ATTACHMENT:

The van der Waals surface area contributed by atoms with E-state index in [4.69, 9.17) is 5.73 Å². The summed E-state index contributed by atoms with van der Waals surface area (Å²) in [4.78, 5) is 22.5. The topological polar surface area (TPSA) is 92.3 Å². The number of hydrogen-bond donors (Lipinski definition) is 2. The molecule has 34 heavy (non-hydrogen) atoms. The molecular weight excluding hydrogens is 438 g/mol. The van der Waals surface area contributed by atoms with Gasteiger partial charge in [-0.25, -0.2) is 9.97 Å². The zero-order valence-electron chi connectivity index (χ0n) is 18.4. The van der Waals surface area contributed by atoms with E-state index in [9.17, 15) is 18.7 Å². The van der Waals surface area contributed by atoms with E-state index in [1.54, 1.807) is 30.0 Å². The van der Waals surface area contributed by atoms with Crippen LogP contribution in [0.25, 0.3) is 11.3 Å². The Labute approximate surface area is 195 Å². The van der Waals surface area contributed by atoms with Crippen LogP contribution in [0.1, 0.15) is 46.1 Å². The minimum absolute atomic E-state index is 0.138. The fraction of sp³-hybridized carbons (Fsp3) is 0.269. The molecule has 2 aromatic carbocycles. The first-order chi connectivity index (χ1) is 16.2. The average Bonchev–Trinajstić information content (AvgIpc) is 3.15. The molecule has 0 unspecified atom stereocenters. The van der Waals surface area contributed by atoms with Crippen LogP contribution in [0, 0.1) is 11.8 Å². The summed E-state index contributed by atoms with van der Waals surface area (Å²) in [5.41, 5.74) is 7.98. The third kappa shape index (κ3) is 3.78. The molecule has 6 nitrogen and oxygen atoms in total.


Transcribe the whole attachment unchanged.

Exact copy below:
The van der Waals surface area contributed by atoms with E-state index in [4.69, 9.17) is 5.73 Å². The summed E-state index contributed by atoms with van der Waals surface area (Å²) in [4.78, 5) is 22.5. The topological polar surface area (TPSA) is 92.3 Å². The number of hydrogen-bond donors (Lipinski definition) is 2. The molecule has 34 heavy (non-hydrogen) atoms. The molecular weight excluding hydrogens is 438 g/mol. The van der Waals surface area contributed by atoms with Gasteiger partial charge in [-0.25, -0.2) is 9.97 Å². The zero-order valence-electron chi connectivity index (χ0n) is 18.4. The van der Waals surface area contributed by atoms with E-state index in [9.17, 15) is 18.7 Å². The van der Waals surface area contributed by atoms with E-state index in [1.54, 1.807) is 30.0 Å². The van der Waals surface area contributed by atoms with Crippen LogP contribution in [0.25, 0.3) is 11.3 Å². The Labute approximate surface area is 195 Å². The van der Waals surface area contributed by atoms with Crippen LogP contribution in [0.1, 0.15) is 46.1 Å². The minimum absolute atomic E-state index is 0.138. The fraction of sp³-hybridized carbons (Fsp3) is 0.269. The molecule has 2 aromatic carbocycles. The first-order chi connectivity index (χ1) is 16.2. The average Bonchev–Trinajstić information content (AvgIpc) is 3.15. The molecule has 0 unspecified atom stereocenters. The van der Waals surface area contributed by atoms with Crippen LogP contribution in [0, 0.1) is 11.8 Å². The summed E-state index contributed by atoms with van der Waals surface area (Å²) in [5.41, 5.74) is 7.98. The third kappa shape index (κ3) is 3.78. The molecule has 6 nitrogen and oxygen atoms in total.